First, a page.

Brother of Jackson accuser admits lying
Michael Jackson's lawyer Tuesday confronted a 14-year-old boy whose brother was allegedly molested by the singer, pointing to discrepancies between the boy's trial testimony and earlier accounts, and extracting an admission he lied in another case.
"I knew more back then," the boy said during a grueling cross-examination. "It was fresher in my memory."
"Did someone tell you to say that?" defense attorney Thomas Mesereau Jr. asked.
"No, I'm just saying it," the boy said. "I know everything happened. I just don't know it in detail."
The boy appeared surprised when Mesereau confronted him with his Monday testimony that Jackson showed him and his brother sex magazines, including one called Barely Legal. The boy reiterated he was sure it was the exact magazine Jackson showed them.
"Michael Jackson never showed you that magazine, Barely Legal, did he?" Mesereau asked. "Yes," the boy insisted.
"But when you look at the date it was August 2003," Mesereau said. The boy and his family left Jackson's Neverland ranch months before that.
"I didn't say it was exactly the one he showed us," the boy said defensively, adding later, "I said he showed us those type of magazines."
Jackson, 46, is accused of molesting a 13-year-old cancer survivor at Neverland in 2003, giving him alcohol and conspiring to hold the boy's family captive to get them to rebut a damaging TV documentary in which Jackson said he allowed children to sleep in his bedroom.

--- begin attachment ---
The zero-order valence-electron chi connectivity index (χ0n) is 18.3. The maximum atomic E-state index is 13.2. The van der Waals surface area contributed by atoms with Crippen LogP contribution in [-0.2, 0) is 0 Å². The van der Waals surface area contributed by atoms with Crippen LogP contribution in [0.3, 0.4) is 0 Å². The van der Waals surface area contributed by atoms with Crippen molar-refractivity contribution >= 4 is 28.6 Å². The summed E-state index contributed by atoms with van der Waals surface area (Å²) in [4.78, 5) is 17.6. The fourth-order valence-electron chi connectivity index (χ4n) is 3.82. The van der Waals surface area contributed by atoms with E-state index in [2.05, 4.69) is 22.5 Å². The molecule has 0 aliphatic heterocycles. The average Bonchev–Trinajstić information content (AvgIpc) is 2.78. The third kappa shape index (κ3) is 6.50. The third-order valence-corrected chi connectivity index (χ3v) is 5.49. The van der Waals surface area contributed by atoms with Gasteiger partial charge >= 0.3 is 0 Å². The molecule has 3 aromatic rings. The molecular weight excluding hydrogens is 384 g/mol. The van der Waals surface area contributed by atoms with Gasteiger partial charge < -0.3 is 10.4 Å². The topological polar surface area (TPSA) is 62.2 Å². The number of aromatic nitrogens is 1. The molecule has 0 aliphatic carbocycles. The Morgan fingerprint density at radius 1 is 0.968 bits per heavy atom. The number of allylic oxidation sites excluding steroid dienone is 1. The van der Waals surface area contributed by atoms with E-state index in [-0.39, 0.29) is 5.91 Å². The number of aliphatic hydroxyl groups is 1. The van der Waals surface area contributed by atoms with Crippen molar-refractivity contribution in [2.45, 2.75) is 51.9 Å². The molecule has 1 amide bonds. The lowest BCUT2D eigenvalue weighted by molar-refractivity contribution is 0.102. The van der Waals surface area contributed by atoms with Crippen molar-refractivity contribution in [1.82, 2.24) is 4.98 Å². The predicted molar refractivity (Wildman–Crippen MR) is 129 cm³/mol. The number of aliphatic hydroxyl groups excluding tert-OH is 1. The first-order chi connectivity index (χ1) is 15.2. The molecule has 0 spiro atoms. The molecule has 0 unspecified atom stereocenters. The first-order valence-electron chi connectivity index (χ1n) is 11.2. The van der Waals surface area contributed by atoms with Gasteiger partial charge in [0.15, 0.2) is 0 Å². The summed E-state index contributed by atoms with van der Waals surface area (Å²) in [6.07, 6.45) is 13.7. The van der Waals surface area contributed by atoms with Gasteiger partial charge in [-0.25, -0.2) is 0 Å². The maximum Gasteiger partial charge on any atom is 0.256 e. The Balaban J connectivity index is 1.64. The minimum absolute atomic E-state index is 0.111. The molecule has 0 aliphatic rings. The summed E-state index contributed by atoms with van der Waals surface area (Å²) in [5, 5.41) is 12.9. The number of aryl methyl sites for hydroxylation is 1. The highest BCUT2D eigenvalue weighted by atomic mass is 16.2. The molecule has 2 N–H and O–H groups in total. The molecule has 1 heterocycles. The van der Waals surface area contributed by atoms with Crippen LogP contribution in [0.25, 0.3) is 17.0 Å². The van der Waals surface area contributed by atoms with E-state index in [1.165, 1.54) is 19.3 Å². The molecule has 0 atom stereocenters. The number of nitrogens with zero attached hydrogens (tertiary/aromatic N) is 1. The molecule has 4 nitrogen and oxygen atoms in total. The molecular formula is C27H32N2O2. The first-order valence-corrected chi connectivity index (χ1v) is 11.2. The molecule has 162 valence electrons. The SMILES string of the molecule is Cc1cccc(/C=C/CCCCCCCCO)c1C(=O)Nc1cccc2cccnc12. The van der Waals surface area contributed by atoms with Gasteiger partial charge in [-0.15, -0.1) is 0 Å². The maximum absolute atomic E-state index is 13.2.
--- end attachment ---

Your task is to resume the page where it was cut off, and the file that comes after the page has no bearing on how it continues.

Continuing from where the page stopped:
Under questioning by Mesereau, the accuser's brother said he lied under oath in a deposition for another case when he swore his mother and father never fought, and that his father never hit him.
"Did someone tell you to lie in the J.C. Penney case?" the lawyer asked, referring to a lawsuit brought by the boy's mother against the retailer over an encounter with security guards.
"I don't remember," the boy said.
Asked to tell the jury why he lied, the boy said: "I don't remember. It was five years ago. I don't remember nothing."
Jackson's defense contends the lawsuit shows the family has a history of filing false claims to get money.
The 14-year-old became a crucial prosecution witness Monday when he testified to actually seeing molestations.
On Tuesday, Mesereau asked the boy about an alarm system that alerts Jackson when anyone is in the hall outside his bedroom.
"So the two times you claim you saw Michael Jackson touching your brother in bed, that alarm went off?" Mesereau asked.
"Yes," the boy said.
When the boy testified about the alleged molestations Monday, he did not mention any bell or alarm system, and said his brother slept through both incidents, snoring at one point.
The teen also said he could not remember exactly what he told a psychologist who interviewed him shortly after the family left Neverland and reported suspicions of molestation to authorities.
Under questioning about specifics of the alleged molestation, he denied saying certain things Mesereau cited from what appeared to be the psychologist's grand jury testimony.
After court recessed, Jackson spokeswoman Raymone K. Bain said in a statement that the singer "felt better today" than he did on Monday. She said that the "scurrilous and salacious accusations and details, all untrue, were hurtful and embarrassing to Mr. Jackson" and that the singer feels that Mesereau is "doing an excellent job."